Everyday Practices of ‘Counter-Radicalisation’ and ‘Countering Violent Extremism’

Governing the Radical through Power, Knowledge, Economy and Routine.

EISA Prague 2018 – Call for Papers and Panels.
Convenors:
Charlotte Heath-Kelly (University of Warwick)
Ervjola Selenica (University of Trento, CIE - University of Sussex)
http://www.eisapec18.org/
Deadline for submissions: February 1, 2018

The notion of ‘radicalisation’ has existed for almost fifteen years in European policy circles. During this time, states have utilised global and regional policymaking fora (like RAN & GCTF) to develop and trial initiatives which disrupt the development of ‘radicalism’ and/or ‘extremism’. But these transnational policymaking hubs rely on a narrow subset of academic and practitioner knowledge, ignoring scientific disagreement about ‘processes’ of ‘radicalisation’ (Bjørgo & Horgan 2008).

Cleavages between scholars, professionals, experts and members of different epistemic communities are emerging along different lines. Not only do they revolve around the conceptual foundations of what might be termed an emerging area of ‘radicalization studies’, but also the types of knowledge that is produced at these sites and by these actors. In the absence of consensus, counter/de-radicalisation and CVE policies rely upon in-house studies of policy effectiveness, the recycling of metaphorical narratives and circular assumptions about vulnerability to radicalisation, and portrayals of counter-radicalisation as the banal extension of social care.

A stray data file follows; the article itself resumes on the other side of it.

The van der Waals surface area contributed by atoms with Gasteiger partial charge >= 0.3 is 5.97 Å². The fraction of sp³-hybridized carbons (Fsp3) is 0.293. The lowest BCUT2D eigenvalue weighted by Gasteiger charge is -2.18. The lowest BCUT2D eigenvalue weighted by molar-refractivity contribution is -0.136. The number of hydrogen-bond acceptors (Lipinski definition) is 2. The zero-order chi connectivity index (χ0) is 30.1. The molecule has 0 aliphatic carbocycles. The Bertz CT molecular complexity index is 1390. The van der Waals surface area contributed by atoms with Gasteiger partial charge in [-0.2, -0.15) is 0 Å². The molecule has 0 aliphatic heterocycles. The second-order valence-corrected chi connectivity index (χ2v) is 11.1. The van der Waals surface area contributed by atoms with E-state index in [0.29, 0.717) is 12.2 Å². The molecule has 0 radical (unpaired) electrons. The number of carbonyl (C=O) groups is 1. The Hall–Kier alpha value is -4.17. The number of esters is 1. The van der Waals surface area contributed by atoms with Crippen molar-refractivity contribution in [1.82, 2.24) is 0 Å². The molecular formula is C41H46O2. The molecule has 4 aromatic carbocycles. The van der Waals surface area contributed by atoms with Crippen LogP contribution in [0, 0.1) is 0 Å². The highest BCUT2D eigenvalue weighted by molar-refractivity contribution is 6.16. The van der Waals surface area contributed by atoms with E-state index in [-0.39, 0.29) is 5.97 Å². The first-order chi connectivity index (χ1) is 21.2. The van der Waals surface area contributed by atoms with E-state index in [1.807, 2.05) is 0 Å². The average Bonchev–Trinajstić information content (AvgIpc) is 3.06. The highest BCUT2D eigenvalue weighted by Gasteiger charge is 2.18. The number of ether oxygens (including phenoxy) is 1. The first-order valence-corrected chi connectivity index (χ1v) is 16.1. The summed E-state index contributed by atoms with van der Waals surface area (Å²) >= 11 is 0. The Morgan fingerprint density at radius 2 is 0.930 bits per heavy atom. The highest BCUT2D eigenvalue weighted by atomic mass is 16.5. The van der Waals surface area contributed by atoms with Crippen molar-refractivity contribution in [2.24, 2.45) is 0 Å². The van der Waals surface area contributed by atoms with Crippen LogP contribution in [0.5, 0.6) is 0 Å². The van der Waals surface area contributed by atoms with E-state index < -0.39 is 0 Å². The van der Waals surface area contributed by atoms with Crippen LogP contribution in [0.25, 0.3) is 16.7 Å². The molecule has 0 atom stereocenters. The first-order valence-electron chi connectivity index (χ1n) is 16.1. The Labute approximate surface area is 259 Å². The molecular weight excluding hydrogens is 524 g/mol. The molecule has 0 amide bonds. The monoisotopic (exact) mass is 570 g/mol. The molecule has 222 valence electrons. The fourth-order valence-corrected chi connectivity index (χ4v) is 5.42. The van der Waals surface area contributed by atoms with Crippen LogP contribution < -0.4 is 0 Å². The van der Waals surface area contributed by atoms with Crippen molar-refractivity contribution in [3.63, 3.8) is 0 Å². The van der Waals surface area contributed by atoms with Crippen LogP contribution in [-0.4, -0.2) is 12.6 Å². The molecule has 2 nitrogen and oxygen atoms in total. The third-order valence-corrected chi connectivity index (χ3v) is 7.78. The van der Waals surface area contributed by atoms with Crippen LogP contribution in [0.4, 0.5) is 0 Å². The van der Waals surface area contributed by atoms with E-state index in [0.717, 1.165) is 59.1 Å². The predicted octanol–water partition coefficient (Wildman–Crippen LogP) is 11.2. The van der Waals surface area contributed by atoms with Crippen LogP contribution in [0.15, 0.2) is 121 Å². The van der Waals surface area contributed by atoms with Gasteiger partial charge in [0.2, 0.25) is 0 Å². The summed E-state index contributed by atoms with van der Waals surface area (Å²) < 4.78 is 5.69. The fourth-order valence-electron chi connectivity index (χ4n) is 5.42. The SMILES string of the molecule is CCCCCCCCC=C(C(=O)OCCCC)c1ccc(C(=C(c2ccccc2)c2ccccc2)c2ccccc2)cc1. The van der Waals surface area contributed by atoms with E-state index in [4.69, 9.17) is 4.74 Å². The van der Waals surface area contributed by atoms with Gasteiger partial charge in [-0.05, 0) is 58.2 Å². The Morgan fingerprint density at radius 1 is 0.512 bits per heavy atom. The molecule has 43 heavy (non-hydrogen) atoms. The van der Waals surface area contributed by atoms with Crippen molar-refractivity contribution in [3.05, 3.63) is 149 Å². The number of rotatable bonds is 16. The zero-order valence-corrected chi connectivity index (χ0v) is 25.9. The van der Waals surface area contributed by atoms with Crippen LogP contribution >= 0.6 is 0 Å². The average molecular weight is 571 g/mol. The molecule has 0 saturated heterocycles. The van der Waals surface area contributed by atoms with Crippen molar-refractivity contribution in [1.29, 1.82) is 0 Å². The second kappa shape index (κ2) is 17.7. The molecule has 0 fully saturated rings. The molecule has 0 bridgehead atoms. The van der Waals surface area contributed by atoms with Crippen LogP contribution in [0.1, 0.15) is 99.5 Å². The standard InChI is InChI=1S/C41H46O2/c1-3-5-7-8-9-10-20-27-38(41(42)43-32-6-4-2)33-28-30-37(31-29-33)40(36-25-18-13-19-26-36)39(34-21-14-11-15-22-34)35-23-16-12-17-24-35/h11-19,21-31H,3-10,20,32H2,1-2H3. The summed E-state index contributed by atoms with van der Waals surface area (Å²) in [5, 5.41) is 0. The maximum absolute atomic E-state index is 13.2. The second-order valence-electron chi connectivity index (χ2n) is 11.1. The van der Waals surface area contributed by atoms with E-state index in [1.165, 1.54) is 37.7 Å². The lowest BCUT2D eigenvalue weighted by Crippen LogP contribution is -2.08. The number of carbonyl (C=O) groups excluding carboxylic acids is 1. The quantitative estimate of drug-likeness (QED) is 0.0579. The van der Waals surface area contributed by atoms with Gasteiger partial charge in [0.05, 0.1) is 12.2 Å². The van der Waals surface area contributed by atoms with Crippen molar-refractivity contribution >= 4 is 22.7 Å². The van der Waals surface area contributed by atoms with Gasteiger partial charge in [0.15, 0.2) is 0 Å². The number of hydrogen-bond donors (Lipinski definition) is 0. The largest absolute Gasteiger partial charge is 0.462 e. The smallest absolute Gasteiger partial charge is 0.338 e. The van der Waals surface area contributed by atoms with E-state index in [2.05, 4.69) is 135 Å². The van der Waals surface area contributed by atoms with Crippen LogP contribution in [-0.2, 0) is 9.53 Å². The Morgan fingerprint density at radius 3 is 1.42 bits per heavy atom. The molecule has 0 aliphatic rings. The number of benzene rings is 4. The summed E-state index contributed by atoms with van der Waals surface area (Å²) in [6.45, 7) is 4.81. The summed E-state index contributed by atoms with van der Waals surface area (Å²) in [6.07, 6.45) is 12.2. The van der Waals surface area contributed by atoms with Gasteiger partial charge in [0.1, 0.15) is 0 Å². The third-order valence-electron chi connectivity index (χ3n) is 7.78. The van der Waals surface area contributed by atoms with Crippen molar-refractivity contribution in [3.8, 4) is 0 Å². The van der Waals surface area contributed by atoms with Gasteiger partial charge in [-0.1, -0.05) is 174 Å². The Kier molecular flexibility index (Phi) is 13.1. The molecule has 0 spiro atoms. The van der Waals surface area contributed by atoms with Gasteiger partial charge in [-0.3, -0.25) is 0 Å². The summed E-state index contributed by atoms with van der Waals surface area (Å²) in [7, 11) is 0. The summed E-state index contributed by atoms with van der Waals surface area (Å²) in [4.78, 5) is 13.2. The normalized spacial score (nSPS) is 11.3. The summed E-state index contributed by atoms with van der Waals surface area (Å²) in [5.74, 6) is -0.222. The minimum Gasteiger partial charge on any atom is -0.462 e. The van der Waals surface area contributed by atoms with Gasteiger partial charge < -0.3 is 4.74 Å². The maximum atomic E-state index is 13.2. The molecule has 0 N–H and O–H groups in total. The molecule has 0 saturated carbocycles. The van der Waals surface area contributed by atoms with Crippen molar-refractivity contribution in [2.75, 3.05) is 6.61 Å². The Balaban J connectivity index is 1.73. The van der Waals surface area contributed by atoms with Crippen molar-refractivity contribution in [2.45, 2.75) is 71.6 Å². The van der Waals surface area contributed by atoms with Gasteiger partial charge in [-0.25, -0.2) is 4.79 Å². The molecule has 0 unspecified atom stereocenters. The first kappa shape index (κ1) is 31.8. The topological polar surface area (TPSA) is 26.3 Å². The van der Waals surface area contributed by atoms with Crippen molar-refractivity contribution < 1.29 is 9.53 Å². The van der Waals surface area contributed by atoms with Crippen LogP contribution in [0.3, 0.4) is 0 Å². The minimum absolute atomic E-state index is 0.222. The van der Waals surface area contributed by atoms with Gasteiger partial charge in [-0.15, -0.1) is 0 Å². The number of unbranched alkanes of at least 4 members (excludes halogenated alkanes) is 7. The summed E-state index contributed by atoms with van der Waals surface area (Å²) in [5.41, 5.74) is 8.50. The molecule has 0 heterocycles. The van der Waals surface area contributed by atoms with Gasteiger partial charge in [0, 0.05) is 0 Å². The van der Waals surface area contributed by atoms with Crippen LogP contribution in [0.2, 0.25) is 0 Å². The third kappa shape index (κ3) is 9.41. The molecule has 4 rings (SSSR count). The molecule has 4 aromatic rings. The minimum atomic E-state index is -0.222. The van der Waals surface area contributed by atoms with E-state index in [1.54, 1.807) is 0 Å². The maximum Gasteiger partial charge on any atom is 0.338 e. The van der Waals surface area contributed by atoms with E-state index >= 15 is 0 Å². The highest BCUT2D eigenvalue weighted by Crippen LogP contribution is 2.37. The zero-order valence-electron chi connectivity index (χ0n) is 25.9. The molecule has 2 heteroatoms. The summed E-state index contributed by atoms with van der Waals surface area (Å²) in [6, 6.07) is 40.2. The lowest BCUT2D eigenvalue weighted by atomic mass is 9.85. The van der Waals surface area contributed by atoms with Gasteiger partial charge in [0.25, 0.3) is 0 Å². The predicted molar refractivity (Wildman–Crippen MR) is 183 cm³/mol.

This section is interested in the intersections of power, knowledge, economy and routinisation in the practices of counter-radicalisation and CVE. Official policies and practices are the object of study here, rather than the mobilisation of individuals and communities towards political violence. Panel and paper themes could include:

  • Counter-radicalisation in education;
  • The deployment of counter-radicalisation within structures of social care;
  • Critical Border Studies and post/de-colonial analyses of CVE;
  • New developments in policing associated with extremism and radicalisation;
  • Economies of counter/de-radicalisation;
  • Psychiatric services and counterterrorism.

We invite both full panel and individual paper submissions for the section here
https://www.czech-in.org/cmportalV15/Account/Login…

Any queries should be directed to c.heath-kelly@warwick.ac.uk and ervjola.selenica@gmail.com and further details are available at
http://www.eisapec18.

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References

Bjørgo, T. and Horgan, J. (Eds.) (2008). Leaving Terrorism Behind: Individual and Collective Disengagement. (New York: Routledge)

Acknowledgements

Cover photo: !Ghost, by Massimo Accarino, (CC) 2014.